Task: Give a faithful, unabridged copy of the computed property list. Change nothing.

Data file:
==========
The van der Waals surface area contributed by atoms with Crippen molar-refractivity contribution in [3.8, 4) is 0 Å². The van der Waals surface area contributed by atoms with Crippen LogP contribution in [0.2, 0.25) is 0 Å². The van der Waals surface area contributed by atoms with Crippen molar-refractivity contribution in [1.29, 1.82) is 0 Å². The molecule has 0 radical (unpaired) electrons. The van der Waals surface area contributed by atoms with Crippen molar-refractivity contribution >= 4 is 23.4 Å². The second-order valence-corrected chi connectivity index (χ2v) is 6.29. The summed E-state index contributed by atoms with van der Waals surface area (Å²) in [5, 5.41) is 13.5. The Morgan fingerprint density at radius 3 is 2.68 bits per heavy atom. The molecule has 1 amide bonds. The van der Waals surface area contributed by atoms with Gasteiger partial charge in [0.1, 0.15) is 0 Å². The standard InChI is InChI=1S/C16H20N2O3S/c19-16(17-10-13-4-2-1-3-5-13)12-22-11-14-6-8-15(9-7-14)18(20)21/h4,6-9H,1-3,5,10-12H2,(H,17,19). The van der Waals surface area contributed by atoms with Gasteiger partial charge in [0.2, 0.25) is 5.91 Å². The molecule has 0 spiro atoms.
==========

The van der Waals surface area contributed by atoms with Crippen molar-refractivity contribution in [3.8, 4) is 0 Å². The van der Waals surface area contributed by atoms with Crippen LogP contribution in [0.2, 0.25) is 0 Å². The van der Waals surface area contributed by atoms with Crippen molar-refractivity contribution in [1.29, 1.82) is 0 Å². The molecule has 0 radical (unpaired) electrons. The van der Waals surface area contributed by atoms with Crippen molar-refractivity contribution >= 4 is 23.4 Å². The second-order valence-corrected chi connectivity index (χ2v) is 6.29. The summed E-state index contributed by atoms with van der Waals surface area (Å²) in [5, 5.41) is 13.5. The Morgan fingerprint density at radius 3 is 2.68 bits per heavy atom. The molecule has 1 amide bonds. The van der Waals surface area contributed by atoms with Gasteiger partial charge in [0.1, 0.15) is 0 Å². The standard InChI is InChI=1S/C16H20N2O3S/c19-16(17-10-13-4-2-1-3-5-13)12-22-11-14-6-8-15(9-7-14)18(20)21/h4,6-9H,1-3,5,10-12H2,(H,17,19). The van der Waals surface area contributed by atoms with Gasteiger partial charge in [0.2, 0.25) is 5.91 Å². The molecule has 0 spiro atoms.